Here’s the thing everyone: sometimes I’m a real dumbass. Like, in terms of Book Smarts and being a Learned Young Man, no, I’m not dumb in that regard. In fact I like to think I’m pretty smart, if it’s all the same. But just in life? Real dullard, every now and then. And the danger about being a fool out there in the world is… well, danger, which I seem to find myself in more times than my parents would be comfortable with, probably. So, that being said, here’s some of the times I nearly died on this campus because I was being stupid:
Greetings, ladies, gents, and those who do not fall within the suffocating constraints of the gender binary. Let me get straight to the point. I seek to answer an age-old question plaguing many a Kenyon student: what the fuck is a market dog? This coveted commodity, supposedly more than just a hot dog, is sold for 75 cents apiece at the Village Market. However, these things of legend are but a mere fraction of the great body of Kenyon lore. But they are a mere fraction no more. On Tuesday, April 9, myself and some of my idiot friends set out to answer this question for ourselves.Continue reading
It is written in the contrails of airplanes slicing through the sky. It is written in the frown lines on your professor’s forehead when you ask a stupid question (yes, there is such a thing as a stupid question). It is written in jacuzzi bubbles rising to the water’s surface, breaking, releasing their hot air. Chris Raffa. Chris. Raf. Fa. Three perfect syllables. One perfect man. I’m here to wipe his record clean. He DOES think women are funny. It turns out he thinks I, specifically, am not funny. Fair point Raffa. How was your weekend?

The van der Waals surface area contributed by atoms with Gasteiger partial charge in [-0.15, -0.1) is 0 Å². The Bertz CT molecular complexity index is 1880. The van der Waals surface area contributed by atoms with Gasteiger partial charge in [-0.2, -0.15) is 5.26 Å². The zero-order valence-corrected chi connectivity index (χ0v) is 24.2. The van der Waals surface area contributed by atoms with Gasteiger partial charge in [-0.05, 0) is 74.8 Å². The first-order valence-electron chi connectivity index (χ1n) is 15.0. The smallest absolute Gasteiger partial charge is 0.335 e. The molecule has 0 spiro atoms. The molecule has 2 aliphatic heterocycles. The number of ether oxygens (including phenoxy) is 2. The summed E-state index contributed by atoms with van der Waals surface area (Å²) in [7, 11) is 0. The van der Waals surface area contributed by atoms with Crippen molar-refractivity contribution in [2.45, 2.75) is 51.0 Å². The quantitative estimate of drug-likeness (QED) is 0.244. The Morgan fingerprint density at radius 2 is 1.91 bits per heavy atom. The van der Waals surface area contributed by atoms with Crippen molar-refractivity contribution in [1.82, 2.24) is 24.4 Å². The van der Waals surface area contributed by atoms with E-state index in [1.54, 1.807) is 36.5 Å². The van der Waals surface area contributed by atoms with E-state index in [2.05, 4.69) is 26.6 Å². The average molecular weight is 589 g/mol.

“Terrible now that you brought me up again in a Catchup.”
“Chris it’s only because I want your attention.”
How can you become a diamond on Old Bob’s necklace of kindness? I honestly have no idea. He’s never even given me a second look when I walk up to the dessert section (which is frequently).
When I first pitched this idea it was supposed to be a joke, I thought to myself [read aloud in Cookie Monster fashion]: “haha dis a funny bit and I rely on external validation to live. Me want laughs. Me get laughs.” Hubris. Pure hubris. I thought all this crap would end with the first day of spring. I thought the sun would come back and I’d shed my seasonal depression like a drunk girl shimmying out of skinny jeans at the end of the night. I thought I could blame all my vices, all my misfortunes, on the dismal, Dante-esque circle of hell that is Ohio winter we all just slogged through, but instead I still wake up in the mornings, sun pouring through my window like what should be hot coffee, feeling like a Moxie turd crushed underfoot in the library pit.